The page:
Mama Kadie cautiously enters the central path of her village, not sure what to expect, pondering on what has remained and who is still there or has come back like she does now. After the traumas, losses and devastation of the war she experiences profound emotions as she walks barefoot on the local soil, smells the scents of the land and watches and listens for every sound in the bushes. What will life have in store for her? The opening pages of Ishmael Beah’s debut novel, Radiance of Tomorrow, are achingly beautiful; his voice gentle and affecting, his deep emotional connection palpable with what he describes so colourfully. Having experienced international acclaim with his memoir, A Long Way Gone, which recounts the story of a child soldier in Sierra Leone, with his new book he returns to his homeland, sharing with his readers the demanding and difficult path that the local people have to follow in their recovery from the brutal war and its many losses in life and livelihood.
Yvonne Carmichael, 52 years old, is a respected geneticist, married for many years with two grown children. She works for an esteemed institute called The Beaufort and is also an external examiner for graduate students. Her life is rich in many ways. Thus, it comes as a surprise to her that when she is scheduled to give a report at the House of Parliaments she notices a man who is giving her a come hither look and she begins to follow him. This begins an extraordinary affair. She doesn’t even know his name or what he does, though after some time she surmises that he is a spy of some type. This first time they have sex, he leads her to the Crypt Chapel on the House of Parliaments grounds and in the rank basement they make love. Yvonne thinks “From my empirical knowledge of you I know one thing and one thing only. Sex with you is like being eaten by a wolf.”
BolaÃ±o cites this quotation from Goethe (also given in German) towards the end of this early but posthumously discovered novel. It is as good a key as any to what the book may be about. The protagonist, Udo Berger, a German in his mid-twenties, is literally a guest — in a hotel. He is taking a late summer vacation with his girlfriend Ingeborg in a beach hotel on the Costa Brava where he used to come with his family as a child. Together with another German couple, Hanna and Charly, they engage in the usual occupations: swimming, sunbathing, eating, drinking (a lot), and making love. But shadows hang over this idyll.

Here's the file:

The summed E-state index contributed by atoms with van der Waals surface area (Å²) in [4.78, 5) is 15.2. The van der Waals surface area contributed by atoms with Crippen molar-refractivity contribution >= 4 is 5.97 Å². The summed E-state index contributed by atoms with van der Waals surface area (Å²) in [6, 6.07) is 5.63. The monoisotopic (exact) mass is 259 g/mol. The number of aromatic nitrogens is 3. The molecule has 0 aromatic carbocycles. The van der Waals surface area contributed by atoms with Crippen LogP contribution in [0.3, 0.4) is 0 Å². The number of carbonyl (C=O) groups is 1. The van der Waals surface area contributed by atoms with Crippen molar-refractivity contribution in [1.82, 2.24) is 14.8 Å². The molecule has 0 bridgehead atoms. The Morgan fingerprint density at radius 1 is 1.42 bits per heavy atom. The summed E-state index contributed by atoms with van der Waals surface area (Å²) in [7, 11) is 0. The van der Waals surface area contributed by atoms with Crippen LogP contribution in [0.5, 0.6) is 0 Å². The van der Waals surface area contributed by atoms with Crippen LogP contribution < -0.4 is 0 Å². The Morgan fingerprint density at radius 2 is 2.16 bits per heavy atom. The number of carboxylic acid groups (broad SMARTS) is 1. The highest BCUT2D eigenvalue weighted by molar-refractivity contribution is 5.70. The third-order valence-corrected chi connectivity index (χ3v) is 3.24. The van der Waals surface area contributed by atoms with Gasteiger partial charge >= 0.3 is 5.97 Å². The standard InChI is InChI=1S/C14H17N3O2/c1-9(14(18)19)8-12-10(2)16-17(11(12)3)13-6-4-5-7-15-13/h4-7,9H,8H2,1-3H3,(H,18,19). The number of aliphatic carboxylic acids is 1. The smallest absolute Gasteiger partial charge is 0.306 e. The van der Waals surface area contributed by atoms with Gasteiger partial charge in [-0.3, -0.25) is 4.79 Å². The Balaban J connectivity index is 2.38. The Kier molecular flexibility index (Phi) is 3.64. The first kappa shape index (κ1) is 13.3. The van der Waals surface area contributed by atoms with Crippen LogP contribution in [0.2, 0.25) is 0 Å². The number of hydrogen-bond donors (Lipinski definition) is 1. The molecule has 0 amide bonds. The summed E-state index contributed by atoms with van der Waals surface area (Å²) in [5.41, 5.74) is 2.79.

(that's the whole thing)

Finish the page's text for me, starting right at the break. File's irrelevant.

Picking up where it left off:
“Reader, I married him.”
What sensitive reader hasnâ€™t thrilled to the last lines of the novel JANE EYRE, when the mousy and unprepossessing girl triumphantly returns to windswept Thornfield as a mature woman, marrying her one-time employer and great love, Mr. Rochester?
That era of these great wrenching love stories is now dead and gone. Or is it?
The brilliance of Amy Waldmanâ€™s book is that she does not try to apply logic to why 9/11 occurred, nor does she attempt to recreate the complex and traumatic emotions that most Americans felt that day. Instead, she explores something broader: the fallout of a country confused, divided, and sick with fear, clamoring to make sense of the insensible.
From the looks of it you could never tell that the beautiful Torres-Thompson home in fancy Laguna Rancho Estates, is on the cusp of unraveling. But look closely and you can see the edges of the tropical garden coming undone, the lawn not done just right; and these are merely the symptoms of greater troubles. For the couple Scott Torres and Maureen Thompson the countryâ€™s financial crisis has come knocking, even in their ritzy Los Angeles neighborhood.